In 2009, Roger Scruton wrote, “Campbell wrote vigorous rhyming pentameters, into which he instilled the most prodigious array of images and the most intoxicating draft of life of any poet of the 20th century… He was also a swashbuckling adventurer and a dreamer of dreams. And his life and writings contain so many lessons about the British experience in the 20th century that it is worth revisiting them”.

29 Nov 2023

A Classic Jim Harrison Story

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The young Jim Harrison.

Jim Harrison’s mentor at Michigan got him hired as his assistant when he assumed the chairmanship of the English Department at Stony Brook. This led to the goat-footed young Harrison becoming coordinator of the World Poetry Conference.

The gourmand Harrison “spared no expense,” and went enormously over-budget splurging on cold lobster, serious wine, and vodka. The results were impressive to say the least.


One Saturday evening in 1968, the poets battled on Long Island. Drinks spilled into the grass. Punches were flung; some landed. Chilean and French poets stood on a porch and laughed while the Americans brawled. A glass table shattered. Bloody-nosed poets staggered into the coming darkness.

Allen Ginsberg fell to his knees and prayed.

The World Poetry Conference at Stony Brook University was almost over.

Charles Simic, in 2014, remembered:

The biggest and the most illustrious gathering of poets I have ever attended took place in June of 1968 at the Stony Brook World Poetry Conference. There were 108 poets present, according to Jim Harrison, who organized it together with Louis Simpson and others. Most were American, but there was also a sizeable foreign contingent. It was the only attempt in this country, as far as I know, to bring together such a wide range of poets, young and old, from mainstream to avant-garde and those who eluded classification. What that meant for anyone attending the conference was that every poet one admired or hated was likely to be there in person. Fortunately, unless their faces were recognizable from photographs, most could keep their anonymity, since name tags, the kind one may see at vacuum cleaner salesmen’s conventions, were unthinkable at this gathering of the famous and not-so-famous. Still there were tip offs. One could usually guess from someone’s clothes and the length of hair what kind of poetry they fancied, but not always, of course. West Coast poets of all ages by and large dressed more casually than Midwestern and Eastern ones, many of whom could pass for bankers or advertising executives. There were also a few dandies in the crowd, like my friend James Tate, who wore a crumpled white linen suit, as if he had been spending his time in his fashionable haunt on the French Riviera and not Kansas City, where he came from.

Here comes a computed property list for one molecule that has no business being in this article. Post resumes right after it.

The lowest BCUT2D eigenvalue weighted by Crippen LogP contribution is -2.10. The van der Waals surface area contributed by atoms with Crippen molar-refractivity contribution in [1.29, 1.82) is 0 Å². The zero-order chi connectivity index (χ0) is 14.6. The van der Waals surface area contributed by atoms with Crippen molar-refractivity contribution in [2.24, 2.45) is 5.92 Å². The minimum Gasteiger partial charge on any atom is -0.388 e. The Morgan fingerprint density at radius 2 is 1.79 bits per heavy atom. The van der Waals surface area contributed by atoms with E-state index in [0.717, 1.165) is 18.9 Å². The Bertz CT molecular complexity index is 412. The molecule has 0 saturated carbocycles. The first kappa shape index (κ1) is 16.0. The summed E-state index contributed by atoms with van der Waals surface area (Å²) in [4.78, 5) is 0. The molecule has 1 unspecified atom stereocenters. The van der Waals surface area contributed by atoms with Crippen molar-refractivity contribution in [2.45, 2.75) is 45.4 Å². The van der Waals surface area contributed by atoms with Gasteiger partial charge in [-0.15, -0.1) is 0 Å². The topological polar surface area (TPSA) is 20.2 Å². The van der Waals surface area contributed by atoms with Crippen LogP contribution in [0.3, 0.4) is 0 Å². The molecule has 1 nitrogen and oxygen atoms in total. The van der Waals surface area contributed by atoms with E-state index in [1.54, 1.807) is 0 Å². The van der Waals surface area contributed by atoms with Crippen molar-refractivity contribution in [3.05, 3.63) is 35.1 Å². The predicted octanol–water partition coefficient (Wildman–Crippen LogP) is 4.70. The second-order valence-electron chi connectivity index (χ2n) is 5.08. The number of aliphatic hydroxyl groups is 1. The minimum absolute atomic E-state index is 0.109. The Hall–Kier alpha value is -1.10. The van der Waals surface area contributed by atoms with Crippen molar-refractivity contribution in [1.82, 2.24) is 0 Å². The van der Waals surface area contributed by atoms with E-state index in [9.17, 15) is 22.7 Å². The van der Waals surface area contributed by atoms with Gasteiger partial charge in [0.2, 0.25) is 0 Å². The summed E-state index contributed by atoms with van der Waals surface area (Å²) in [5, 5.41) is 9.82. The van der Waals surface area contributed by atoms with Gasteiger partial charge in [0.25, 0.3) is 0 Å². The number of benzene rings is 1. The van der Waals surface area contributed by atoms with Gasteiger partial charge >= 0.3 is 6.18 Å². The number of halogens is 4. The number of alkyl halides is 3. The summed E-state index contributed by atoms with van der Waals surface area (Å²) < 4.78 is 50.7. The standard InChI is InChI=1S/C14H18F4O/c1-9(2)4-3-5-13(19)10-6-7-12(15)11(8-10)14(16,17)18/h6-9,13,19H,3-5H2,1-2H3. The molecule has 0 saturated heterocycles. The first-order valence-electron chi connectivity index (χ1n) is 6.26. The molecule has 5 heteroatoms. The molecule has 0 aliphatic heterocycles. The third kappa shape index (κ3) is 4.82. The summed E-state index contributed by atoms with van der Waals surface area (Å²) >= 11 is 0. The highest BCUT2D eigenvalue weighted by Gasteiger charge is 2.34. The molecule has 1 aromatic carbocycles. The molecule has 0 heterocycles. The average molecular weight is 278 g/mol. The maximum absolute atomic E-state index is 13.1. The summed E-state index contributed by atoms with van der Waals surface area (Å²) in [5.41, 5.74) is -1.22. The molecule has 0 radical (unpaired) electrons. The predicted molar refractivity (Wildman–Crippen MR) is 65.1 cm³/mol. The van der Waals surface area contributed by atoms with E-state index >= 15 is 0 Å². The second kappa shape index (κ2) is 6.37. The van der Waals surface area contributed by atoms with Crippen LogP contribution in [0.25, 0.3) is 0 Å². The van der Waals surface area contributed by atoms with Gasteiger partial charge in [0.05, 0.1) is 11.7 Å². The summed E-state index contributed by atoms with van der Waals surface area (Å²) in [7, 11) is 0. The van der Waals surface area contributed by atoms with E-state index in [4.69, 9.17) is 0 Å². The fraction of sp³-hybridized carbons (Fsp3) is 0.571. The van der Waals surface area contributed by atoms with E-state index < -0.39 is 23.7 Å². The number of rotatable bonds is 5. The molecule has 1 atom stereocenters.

The festival started amiably enough with a dinner of fresh lobster, polite introductions all around, and small talk. But as the evening progressed the manners of the participants began to deteriorate somewhat and one could see people whispering in small groups and looking suspiciously over their shoulders. Of course, there was a lot of drinking. Harrison claims he went $50,000 over the budget for food and wine, and I believe him. …

Back at Louis Simpson’s house in Stony Brook, during the farewell party on the last night of the conference, a fight broke out. People were standing in pairs or groups on the huge lawn sipping their drinks and, without any hint that something was about to happen, fists started flying. When a few tried to break it up, a punch would head in their direction and they would in turn join the melee. I stood on the porch watching in astonishment with the Chilean poet Nicanor Parra and the French poet Eugène Guillevic. They were delighted by the spectacle and assumed that this is how American poets always settled their literary quarrels; I tried to tell them that this was the first time I had seen anything like that and it scared the hell out of me, but they just laughed. Looking back, I, too, have to admit that what we saw was pretty funny.

As soon as the fight started, Allen Ginsberg went down on his knees and began chanting some Buddhist prayer for peace and harmony among all living creatures, which not only distracted those fighting, but also startled a few puzzled couples who had discreetly retreated into the bushes during the party and were now returning in a hurry with their clothes in disarray. As for what started the fight in the first place, even the ones who had bloody noses had no idea, though later that night I heard it may have been an insult to someone’s girlfriend or wife that led to a bottle of champagne being broken over their head. Whatever the reason, there was never another meeting of warring poetry tribes to ascertain whether what we witnessed was an explosion of collective animosity or a defense of an unknown woman’s honor.

Jim Harrison clearly was never intended for a career as an academic administrator.

29 Oct 2022

New Anthology of Classical Chinese Poetry

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Dennis Zhou reviews Wong May’s In the Same Light: 200 Tang Poems.